Cybersecurity Threat Detection for Businesses

In this technologically advanced society, screens are incorporated into every aspect of our lives. However, this also means that the probability and dangers of cyber attacks increase and can leak some of our most private information for the world to see. Some type of threats are less destructive than others, but nonetheless business can be left impaired in some way. A few of the quintessential attackers and sources of cybersecurity threats include:

  • Organized crime groups
  • Competitors of your business
  • Hackers
  • Terrorists
  • Foreign governments

Another threat that businesses face is inside attacks, often perpetrated by an unhappy employee or contract worker who has been trusted with network access.

Some of these attacks are not intentionally malicious, such as a user roaming through the network to find information they do not have access to. But it’s important to note that criminal groups are increasingly bribing insiders to deliberately cause harm from within.

The common types of cyber security threats that businesses need to be cautious against are:

  • Phishing. By using social sites or email, these scammers will convince users to click on misleading links, provide sensitive information or company data, or even download content to their computer or server.
  • Malware. If a victim of phishing ends up initiating a download, there’s a high possibility that the program received is harmful. A Trojan virus, for example, is a form of malware brought onto the network disguised as legitimate software, often carrying out its true purpose without the user knowing. Malware comes in various forms, tasked with anything from spying on the system to manipulating its code.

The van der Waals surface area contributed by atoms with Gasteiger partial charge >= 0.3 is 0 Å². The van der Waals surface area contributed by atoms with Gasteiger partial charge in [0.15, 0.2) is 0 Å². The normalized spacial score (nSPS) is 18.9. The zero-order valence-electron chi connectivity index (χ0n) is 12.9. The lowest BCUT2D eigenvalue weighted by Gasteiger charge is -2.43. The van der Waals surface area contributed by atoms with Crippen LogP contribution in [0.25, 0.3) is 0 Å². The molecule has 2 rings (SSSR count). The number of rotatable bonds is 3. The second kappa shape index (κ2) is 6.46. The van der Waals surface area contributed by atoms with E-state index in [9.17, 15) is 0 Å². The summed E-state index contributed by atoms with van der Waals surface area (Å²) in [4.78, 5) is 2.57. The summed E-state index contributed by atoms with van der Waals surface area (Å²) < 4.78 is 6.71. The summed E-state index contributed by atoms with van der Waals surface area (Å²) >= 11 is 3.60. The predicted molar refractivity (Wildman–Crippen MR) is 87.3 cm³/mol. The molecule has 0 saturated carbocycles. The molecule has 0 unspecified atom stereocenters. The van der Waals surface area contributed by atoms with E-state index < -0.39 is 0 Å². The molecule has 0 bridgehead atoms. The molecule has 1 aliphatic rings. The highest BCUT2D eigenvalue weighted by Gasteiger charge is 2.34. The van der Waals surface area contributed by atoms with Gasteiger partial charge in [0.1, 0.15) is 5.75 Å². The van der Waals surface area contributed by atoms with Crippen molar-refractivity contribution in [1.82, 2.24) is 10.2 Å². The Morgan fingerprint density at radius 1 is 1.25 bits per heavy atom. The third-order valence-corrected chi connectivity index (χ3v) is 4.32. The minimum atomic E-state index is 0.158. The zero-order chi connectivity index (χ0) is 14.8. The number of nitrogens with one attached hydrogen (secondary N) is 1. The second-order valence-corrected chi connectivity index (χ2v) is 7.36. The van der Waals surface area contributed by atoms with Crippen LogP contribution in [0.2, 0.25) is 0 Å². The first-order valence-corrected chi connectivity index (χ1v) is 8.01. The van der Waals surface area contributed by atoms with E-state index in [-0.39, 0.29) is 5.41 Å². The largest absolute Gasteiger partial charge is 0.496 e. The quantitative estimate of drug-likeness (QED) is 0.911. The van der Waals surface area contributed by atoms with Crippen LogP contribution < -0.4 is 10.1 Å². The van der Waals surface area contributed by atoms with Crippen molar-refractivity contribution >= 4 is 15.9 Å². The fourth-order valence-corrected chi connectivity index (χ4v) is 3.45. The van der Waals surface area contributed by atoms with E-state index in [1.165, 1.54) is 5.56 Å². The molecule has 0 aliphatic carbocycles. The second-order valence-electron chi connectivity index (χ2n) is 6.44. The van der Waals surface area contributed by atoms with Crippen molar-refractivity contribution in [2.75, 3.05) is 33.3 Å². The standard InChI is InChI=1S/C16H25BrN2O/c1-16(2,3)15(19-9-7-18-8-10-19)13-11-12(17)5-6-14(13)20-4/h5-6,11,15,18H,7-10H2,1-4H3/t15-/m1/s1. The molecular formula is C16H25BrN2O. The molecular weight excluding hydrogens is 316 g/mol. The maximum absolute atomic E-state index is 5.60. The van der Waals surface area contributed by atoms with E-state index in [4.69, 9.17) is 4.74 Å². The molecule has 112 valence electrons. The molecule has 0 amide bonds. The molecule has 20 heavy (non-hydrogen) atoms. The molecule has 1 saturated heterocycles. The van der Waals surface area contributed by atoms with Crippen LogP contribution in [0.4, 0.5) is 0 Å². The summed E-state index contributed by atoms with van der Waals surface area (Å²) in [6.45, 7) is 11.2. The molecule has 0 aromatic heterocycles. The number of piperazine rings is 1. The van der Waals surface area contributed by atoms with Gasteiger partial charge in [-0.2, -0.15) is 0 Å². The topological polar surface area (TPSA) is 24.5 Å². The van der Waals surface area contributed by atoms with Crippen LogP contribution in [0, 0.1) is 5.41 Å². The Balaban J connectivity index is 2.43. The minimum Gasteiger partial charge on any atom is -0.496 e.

• Distributed Denial of Service (DDoS). This is a type of attack that floods the server with requests from multiple sources, leading it to become overwhelmed to the point of slowing down substantially or even crashing. Once this occurs, the system becomes impossible to use effectively until theses numerous interactions are canceled and blocked.
  • Brute Force or Password Attacks. These threats involve an attacker attempting to gain access to a network by using a program to ascertain a working password. They’re the main reason it’s important not to use the same password across different accounts and why these login details need to be changed regularly.
  • Internet of Things (IoT) or Algorithm Manipulation. As organisations grow to rely heavily on their tech, cloud-computing industrial devices and other IoT applications, their data becomes more vulnerable. Similarly, as automation has led companies to trust their algorithms to interpret and apply their data, they may be susceptible to threats in the form of these systems and codes being compromised without frequent monitoring.

Ransomware. This is a type of malware that, when opened, locks the system down and encrypts the device so that it can’t be accessed by anyone. Ransomware is one of the most complicated and damaging threats. The computer or server affected will remain locked until a hefty ransom is paid on its behalf, although some hackers choose to not